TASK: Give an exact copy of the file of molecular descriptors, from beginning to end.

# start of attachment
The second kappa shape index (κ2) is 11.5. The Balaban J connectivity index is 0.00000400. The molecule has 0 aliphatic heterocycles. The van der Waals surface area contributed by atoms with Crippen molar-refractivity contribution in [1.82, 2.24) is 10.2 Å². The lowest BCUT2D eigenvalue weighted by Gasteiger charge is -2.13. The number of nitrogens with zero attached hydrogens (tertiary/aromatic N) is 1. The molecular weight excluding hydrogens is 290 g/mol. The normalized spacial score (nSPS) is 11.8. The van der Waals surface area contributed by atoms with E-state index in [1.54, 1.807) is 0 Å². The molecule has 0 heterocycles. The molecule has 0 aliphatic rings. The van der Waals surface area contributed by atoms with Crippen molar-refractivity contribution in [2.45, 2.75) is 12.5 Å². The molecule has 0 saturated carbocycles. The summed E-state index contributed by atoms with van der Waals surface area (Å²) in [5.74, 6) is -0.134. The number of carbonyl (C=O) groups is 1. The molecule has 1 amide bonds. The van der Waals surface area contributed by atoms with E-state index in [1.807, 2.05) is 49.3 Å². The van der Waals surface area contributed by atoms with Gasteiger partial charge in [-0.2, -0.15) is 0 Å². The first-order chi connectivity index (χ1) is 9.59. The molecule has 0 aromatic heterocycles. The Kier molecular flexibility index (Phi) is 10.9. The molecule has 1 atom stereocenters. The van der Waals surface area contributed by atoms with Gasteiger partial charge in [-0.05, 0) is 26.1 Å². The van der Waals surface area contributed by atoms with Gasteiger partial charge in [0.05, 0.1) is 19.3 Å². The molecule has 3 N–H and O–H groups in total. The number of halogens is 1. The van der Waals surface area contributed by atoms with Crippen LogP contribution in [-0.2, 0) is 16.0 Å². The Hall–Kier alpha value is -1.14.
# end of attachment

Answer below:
The second kappa shape index (κ2) is 11.5. The Balaban J connectivity index is 0.00000400. The molecule has 0 aliphatic heterocycles. The van der Waals surface area contributed by atoms with Crippen molar-refractivity contribution in [1.82, 2.24) is 10.2 Å². The lowest BCUT2D eigenvalue weighted by Gasteiger charge is -2.13. The number of nitrogens with zero attached hydrogens (tertiary/aromatic N) is 1. The molecular weight excluding hydrogens is 290 g/mol. The normalized spacial score (nSPS) is 11.8. The van der Waals surface area contributed by atoms with E-state index in [1.54, 1.807) is 0 Å². The molecule has 0 heterocycles. The molecule has 0 aliphatic rings. The van der Waals surface area contributed by atoms with Crippen molar-refractivity contribution in [2.45, 2.75) is 12.5 Å². The molecule has 0 saturated carbocycles. The summed E-state index contributed by atoms with van der Waals surface area (Å²) in [5.74, 6) is -0.134. The number of carbonyl (C=O) groups is 1. The molecule has 1 amide bonds. The van der Waals surface area contributed by atoms with E-state index in [1.807, 2.05) is 49.3 Å². The van der Waals surface area contributed by atoms with Gasteiger partial charge in [-0.2, -0.15) is 0 Å². The first-order chi connectivity index (χ1) is 9.59. The molecule has 0 aromatic heterocycles. The Kier molecular flexibility index (Phi) is 10.9. The molecule has 1 atom stereocenters. The van der Waals surface area contributed by atoms with Gasteiger partial charge in [-0.05, 0) is 26.1 Å². The van der Waals surface area contributed by atoms with Gasteiger partial charge in [0.05, 0.1) is 19.3 Å². The molecule has 3 N–H and O–H groups in total. The number of halogens is 1. The van der Waals surface area contributed by atoms with Crippen LogP contribution in [-0.2, 0) is 16.0 Å². The Hall–Kier alpha value is -1.14.